Fig. 2

Fig. 2

Back to Top | Article Outline


1. Marsh DJ, Norton SE, Mok J, et al. Microsurgical training: the chicken thigh model. Ann Plast Surg. 2007;59:355–356.
2. Chen WF, Eid A, Yamamoto T, et al. A novel supermicrosurgery training model: the chicken thigh. J Plast Reconstr Aesthet Surg. 2014;67:973–978.
3. Jeong HS, Moon MS, Kim HS, et al. Microsurgical training with fresh chicken legs and their histological characteristics. Ann Plast Surg. 2011;70:57–61.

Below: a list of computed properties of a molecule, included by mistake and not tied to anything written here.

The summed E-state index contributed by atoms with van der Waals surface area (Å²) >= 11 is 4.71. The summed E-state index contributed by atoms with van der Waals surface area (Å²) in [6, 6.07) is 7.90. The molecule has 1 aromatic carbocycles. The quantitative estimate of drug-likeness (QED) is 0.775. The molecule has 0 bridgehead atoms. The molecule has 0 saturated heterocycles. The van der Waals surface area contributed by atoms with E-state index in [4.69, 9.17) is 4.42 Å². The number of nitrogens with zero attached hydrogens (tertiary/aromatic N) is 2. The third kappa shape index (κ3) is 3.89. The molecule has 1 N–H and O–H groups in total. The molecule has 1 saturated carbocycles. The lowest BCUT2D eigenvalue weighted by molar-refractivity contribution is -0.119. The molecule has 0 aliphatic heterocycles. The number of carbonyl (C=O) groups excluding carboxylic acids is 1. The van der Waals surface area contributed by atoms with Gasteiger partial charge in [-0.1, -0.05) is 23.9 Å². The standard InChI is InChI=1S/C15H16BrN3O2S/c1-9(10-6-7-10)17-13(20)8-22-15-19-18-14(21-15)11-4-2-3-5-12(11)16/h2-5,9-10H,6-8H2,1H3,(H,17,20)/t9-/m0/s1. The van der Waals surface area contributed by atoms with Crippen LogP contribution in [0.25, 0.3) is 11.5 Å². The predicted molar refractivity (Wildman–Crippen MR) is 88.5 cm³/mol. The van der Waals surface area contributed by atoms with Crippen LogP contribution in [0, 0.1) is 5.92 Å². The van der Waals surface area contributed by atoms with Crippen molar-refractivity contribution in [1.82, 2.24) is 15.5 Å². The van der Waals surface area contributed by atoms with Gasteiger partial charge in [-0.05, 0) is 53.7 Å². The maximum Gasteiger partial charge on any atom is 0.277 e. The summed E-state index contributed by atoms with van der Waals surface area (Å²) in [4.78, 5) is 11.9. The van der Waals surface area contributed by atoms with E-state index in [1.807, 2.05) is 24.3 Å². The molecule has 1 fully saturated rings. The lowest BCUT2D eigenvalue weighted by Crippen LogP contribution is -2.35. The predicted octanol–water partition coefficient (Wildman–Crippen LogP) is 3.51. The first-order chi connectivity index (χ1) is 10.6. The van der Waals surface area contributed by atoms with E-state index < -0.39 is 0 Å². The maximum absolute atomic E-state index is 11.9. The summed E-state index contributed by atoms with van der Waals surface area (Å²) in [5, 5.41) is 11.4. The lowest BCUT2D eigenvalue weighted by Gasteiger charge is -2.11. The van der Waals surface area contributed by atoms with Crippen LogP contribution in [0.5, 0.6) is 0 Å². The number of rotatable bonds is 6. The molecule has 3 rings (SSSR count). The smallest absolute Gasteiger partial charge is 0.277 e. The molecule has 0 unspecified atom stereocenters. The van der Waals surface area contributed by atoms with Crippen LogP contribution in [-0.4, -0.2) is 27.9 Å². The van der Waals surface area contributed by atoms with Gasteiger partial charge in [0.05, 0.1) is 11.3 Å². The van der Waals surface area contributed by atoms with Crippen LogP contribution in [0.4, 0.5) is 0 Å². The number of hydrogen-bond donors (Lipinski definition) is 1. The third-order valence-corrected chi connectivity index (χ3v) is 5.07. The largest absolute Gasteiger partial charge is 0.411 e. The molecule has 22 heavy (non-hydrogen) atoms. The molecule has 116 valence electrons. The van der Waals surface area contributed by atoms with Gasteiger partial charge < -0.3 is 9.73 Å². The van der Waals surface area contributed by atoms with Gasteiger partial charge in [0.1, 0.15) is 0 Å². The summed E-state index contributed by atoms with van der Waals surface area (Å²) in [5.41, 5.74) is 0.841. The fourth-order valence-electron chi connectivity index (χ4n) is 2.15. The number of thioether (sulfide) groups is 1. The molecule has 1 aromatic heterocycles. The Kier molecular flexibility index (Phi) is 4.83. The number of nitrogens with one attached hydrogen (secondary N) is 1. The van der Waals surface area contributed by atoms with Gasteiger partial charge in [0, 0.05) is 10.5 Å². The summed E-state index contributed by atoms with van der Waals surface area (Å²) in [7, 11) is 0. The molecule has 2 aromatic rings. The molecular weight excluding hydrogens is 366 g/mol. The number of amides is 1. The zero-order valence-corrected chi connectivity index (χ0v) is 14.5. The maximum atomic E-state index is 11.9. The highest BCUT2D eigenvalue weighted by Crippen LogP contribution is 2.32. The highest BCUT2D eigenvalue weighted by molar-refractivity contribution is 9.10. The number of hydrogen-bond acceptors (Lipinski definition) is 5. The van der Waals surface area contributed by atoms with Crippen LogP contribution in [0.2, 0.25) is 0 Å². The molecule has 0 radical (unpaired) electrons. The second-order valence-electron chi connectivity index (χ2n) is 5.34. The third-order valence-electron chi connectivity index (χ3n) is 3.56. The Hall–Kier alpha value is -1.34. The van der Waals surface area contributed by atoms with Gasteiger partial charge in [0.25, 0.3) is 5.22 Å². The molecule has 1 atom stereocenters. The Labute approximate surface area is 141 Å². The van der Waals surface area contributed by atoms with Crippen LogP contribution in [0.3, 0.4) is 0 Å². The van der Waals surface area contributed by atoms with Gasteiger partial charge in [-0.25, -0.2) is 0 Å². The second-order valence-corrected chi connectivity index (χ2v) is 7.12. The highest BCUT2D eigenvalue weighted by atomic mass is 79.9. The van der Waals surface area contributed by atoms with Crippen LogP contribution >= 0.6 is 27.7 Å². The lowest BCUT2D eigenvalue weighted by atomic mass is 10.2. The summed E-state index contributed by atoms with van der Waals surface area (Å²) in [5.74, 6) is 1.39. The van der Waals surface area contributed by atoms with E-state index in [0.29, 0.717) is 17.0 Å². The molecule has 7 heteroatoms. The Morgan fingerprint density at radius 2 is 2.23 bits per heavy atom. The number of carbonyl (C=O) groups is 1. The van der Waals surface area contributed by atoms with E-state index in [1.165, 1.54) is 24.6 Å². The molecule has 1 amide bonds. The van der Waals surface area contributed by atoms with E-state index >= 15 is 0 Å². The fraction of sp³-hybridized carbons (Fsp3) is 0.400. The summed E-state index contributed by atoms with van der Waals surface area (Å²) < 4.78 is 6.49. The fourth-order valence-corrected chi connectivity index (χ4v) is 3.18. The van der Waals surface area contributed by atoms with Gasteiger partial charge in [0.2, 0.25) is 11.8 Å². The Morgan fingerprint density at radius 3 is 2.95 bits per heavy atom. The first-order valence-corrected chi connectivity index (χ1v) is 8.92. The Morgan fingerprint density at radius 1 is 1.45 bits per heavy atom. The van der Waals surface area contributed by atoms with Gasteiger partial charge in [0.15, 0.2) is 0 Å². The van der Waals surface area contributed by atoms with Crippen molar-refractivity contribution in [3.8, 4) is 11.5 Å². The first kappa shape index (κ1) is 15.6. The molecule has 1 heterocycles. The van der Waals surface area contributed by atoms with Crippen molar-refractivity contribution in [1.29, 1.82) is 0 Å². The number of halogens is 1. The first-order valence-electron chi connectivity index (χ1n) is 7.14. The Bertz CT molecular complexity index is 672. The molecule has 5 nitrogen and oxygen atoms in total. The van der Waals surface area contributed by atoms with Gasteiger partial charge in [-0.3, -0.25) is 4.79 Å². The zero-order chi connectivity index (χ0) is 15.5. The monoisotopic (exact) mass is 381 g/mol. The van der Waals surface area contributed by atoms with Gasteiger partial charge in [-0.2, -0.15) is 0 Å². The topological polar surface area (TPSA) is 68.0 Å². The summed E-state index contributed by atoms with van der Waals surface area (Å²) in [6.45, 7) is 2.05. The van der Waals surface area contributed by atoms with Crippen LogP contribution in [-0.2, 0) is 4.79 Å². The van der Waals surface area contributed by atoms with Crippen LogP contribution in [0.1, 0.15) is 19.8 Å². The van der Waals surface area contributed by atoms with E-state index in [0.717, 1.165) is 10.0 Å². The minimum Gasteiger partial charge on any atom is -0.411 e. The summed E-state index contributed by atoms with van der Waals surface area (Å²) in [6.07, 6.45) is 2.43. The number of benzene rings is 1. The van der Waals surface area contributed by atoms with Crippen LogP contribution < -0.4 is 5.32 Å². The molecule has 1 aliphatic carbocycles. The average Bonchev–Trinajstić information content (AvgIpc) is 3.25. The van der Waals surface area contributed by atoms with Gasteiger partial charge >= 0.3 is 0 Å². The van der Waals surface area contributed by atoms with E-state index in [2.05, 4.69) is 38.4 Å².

4. Couceiro J, Castro R, Tien H, et al. Step by step: microsurgical training method combining two nonliving animal models. J Vis Exp. 2015:e52625.
5. Phoon AF, Gumley GJ, Rtshiladze MA. Microsurgical training using a pulsatile membrane pump and chicken thigh: a new, realistic, practical, nonliving educational model. Plast Reconstr Surg. 2010;126:278e–279e.

Supplemental Digital Content

Back to Top | Article Outline
Copyright © 2018 The Authors. Published by Wolters Kluwer Health, Inc. on behalf of the American Society of Plastic Surgeons. All rights reserved.